Over at Monty's KrownMySpace link (875 Monroe Ave.) starting around 10:30 p.m. is Recidivist, and Salt This EarthMySpace link. [source: Freetime] [21+]

Tonight's another Betty's Sing-a-Long at Betty Meyer's Bullwinkle Café (622 Lake Ave., a.k.a. "Bullwinkle's") starting around 10.

Today from 11 a.m. to 1 p.m. at Lehmann Stringed Instruments (34 Elton St.) is an open house followed by a concert at 1 p.m. with many excellent artists. [source: band e-mail]

JayceLand Pick Today at 11:30 a.m. at The Little (240 East Ave.) is the world premiere showing of Summer Longings by local director/writer Gerry Szymanski.

Today at noon at Bruegger's Bagel Bakery (548 Monroe Ave., at Goodman) is a Rochester Against War (RAW) meeting titled Three Years of War — What For? [source: Rochester Against War website]

Ths afternoon from 2 p.m. to 3 p.m. at Gleason Auditorium in The Rochester Public Library (115 South Ave.) is a performance by The NEO Chamber Orchestra. [source: City Hall press release] [all ages]

Paella will be at The Flat Iron Café (561 State St.) starting around 5 p.m. [source: Flat Iron Cafe webstie]

This evening probably around 7 p.m. at Boulder Coffee Co. (100 Alexander St.) is an Art Opening featuring works by Phillip Lightwers-Goff. [source: Boulder Coffee MySpace site] [all ages]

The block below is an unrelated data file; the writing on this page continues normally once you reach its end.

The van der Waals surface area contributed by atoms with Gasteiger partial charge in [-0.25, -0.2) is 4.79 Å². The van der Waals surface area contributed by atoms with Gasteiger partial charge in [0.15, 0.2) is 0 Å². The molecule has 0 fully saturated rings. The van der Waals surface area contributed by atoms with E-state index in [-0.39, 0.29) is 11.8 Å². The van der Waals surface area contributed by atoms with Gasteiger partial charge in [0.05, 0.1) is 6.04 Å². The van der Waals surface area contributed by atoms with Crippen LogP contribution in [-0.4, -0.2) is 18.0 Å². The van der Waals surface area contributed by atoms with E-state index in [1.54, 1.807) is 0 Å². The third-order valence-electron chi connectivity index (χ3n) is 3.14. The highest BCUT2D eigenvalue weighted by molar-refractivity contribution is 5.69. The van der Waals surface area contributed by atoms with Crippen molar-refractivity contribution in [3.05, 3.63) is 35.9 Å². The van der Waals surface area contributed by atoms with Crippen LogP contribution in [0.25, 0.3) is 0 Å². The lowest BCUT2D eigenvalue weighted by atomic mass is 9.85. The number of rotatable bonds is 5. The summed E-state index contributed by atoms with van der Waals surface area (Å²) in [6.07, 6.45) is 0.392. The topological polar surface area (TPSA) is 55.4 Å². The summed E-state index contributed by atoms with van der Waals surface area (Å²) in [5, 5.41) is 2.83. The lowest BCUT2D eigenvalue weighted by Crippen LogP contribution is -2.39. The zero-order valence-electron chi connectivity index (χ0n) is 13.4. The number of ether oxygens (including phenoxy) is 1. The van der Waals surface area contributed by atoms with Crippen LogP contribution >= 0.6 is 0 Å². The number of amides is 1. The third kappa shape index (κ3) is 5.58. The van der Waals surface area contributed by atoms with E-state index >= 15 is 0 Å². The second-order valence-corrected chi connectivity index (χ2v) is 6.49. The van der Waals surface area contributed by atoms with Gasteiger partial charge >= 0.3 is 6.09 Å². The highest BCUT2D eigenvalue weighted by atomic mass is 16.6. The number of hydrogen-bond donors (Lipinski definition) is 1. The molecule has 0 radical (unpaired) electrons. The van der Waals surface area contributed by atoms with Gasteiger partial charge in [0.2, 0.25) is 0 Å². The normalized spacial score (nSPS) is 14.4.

JayceLand Pick Tonight at The Bug Jar (219 Monroe Ave.) is Richard Buckner, well-balanced acoustic-rock from Owen Brimijoin, and good experimental acoustic rocker Gregory PaulGarageBand linkMySpace link starting around 9 p.m. [source: Bug Jar calendar] [18+]

Tonight and every Sunday at Boulder Coffee Co. (100 Alexander St.) is a Comedy Open Mic with Matt RohrMySpace link at 7:30 p.m. [source: the proverbial grapevine] [all ages]

Fly the flag today.Columbus Day (observed)

Bored? Why not check out 1980's DJ night at The Bug Jar (219 Monroe Ave.) starting around 11 p.m. [source: Bug Jar calendar]

This morning at 7:30 a.m. in the cafeteria overlooking the arboretum in Bausch and Lomb (140 Stone St.) is the Artists Breakfast Group meeting ... anyone interested in art or creativity is invited.

Today from 12:15 p.m. to 12:45 p.m. at The Downtown United Presbyterian Church (121 N. Fitzhugh St N.) is a concert by Sassanak LassiesMySpace link. [source: Rochester Music Coalition calendar] [21+]

The Dryden Theater at George Eastman House (900 East Ave.) will be showing Therese und Isabell (Therese and Isabelle) starting at 7:30 p.m. According to the Eastman description, "this film offers a provocative rendering of the friendship and sexual awakening of two young women in the charged environment of a Swiss boarding school. Told through a series of flashbacks, the haunting story transcends titillation." [source: Eastman House calendar] [all ages]